Seven Steps To Success, Top Tips, Writing your Book

Writing Your Book, Part One: Three Top Tips To Get You Going…

Here in England, we’re moving from summer (wet and cold) into autumn (wetter and colder). It’s time to put away the barbecue and suntan lotion. Instead of retreating into a world of comfort food and early nights, why not use the long, dark evenings to make your dream of writing a book come true? Writing can be fitted into any spare moment. It’s light, indoor work with no heavy lifting—and I’m writing a book is a better excuse for staying home than I’m washing my hair. 

You can make a start while you’re curled up with a mug of hot chocolate in front of a roaring log fire*. What could be better than that?


PERFECT PLANNING
Like making New Year’s Resolutions, deciding to write a book is easy to do, but tempting to abandon. Fail to plan, and you plan to fail. Make it easy to succeed and hard to give up by formulating a mission statement.  State exactly what you want to do, and give yourself a time limit. Something like;

I will write a romantic novel 70,000 words long by 31st December 2017.

Write it out and pin it up where you’ll see it every day. Put a pop-up on your phone. Talk about your ambition, and tell people what you’re aiming for. It’ll be easier to succeed if you’re too embarrassed to back out. When your friends badger you for details, you’ll have to be ready with news of your progress…or some creative reasons for stalling.

GET ORGANISED

Make time for writing. Commit  to getting up an hour earlier, or go to bed an hour later. Make a big thing of choosing the tools of your craft. All you need are the basics, but browsing round stationery shelves is encouraging and costs nothing. 

When you get to the stage of submitting your manuscripts to a publisher or agent you’ll need a word processor, but don’t let the lack of one put you off starting to write.You can make notes on phones and ipads, but nothing beats the anticipation of opening up a brand new notebook and writing those first lines by hand. Make sure you’ve got something by the side of your bed, ready to jot down the brilliant ideas that pop into your head overnight. Try and keep a dedicated space ready for writing, no matter how tiny. You’ll need somewhere to keep your research notes, paperwork and books on the craft of writing.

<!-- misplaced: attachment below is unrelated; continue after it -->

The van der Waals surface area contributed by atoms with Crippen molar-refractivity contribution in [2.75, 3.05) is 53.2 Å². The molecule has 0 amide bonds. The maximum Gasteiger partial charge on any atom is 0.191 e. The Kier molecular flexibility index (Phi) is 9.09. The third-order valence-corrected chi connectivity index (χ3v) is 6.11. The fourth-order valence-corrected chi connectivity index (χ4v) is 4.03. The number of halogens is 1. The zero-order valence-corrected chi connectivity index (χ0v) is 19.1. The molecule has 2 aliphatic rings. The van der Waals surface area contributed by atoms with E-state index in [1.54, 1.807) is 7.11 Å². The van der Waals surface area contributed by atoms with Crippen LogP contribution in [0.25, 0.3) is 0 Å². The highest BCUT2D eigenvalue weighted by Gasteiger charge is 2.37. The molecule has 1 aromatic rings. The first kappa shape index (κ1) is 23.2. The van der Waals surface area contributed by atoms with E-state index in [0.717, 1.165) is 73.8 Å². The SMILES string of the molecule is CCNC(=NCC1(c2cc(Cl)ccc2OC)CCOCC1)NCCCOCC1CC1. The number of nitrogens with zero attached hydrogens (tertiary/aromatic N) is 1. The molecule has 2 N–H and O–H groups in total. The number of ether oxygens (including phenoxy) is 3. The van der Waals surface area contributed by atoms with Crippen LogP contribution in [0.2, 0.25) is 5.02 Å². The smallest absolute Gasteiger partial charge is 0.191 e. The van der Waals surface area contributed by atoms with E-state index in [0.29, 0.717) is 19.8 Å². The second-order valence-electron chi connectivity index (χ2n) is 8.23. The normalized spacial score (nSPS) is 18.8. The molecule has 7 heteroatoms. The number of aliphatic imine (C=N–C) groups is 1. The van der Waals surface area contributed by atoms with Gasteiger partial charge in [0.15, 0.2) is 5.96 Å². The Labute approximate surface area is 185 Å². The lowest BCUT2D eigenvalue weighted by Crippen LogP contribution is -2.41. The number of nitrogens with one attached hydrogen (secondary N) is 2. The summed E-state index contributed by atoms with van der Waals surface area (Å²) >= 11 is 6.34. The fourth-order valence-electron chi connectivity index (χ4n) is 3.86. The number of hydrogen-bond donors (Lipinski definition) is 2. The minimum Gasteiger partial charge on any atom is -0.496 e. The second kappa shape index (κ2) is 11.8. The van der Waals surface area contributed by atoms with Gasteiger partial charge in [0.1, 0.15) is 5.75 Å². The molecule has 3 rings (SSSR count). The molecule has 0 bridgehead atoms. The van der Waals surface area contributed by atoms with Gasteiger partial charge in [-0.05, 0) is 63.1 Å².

DIRTY DRAFTING
It’s all too easy to get distracted, trying to decide whether you’re a planner working out every detail of your book beforehand, or a pantster who makes it up as they go along. If you’re all fired up and ready to go, just write. If your writing time is limited, don’t use your creative energy on anything other than getting words down. Set a kitchen timer for thirty minutes, and write as fast as you can until the alarm goes off. I find writing out dialogue is a great way to make real progress, fast. There’s nothing like quick results to give you a boost. Your characters come alive and once they are real to you, plot developments suggest themselves. This first, “dirty” draft gets you used to creating text. You then go back later and refine it, adding things like period detail, and descriptions of place. 

I’ll be posting more hints and tips over the next few weeks. To make sure you don’t miss any of them, sign up at the top of this page!


*If you’re all-electric (or gas), just exercise your imagination. The comforting hot drink is pretty much compulsory, though.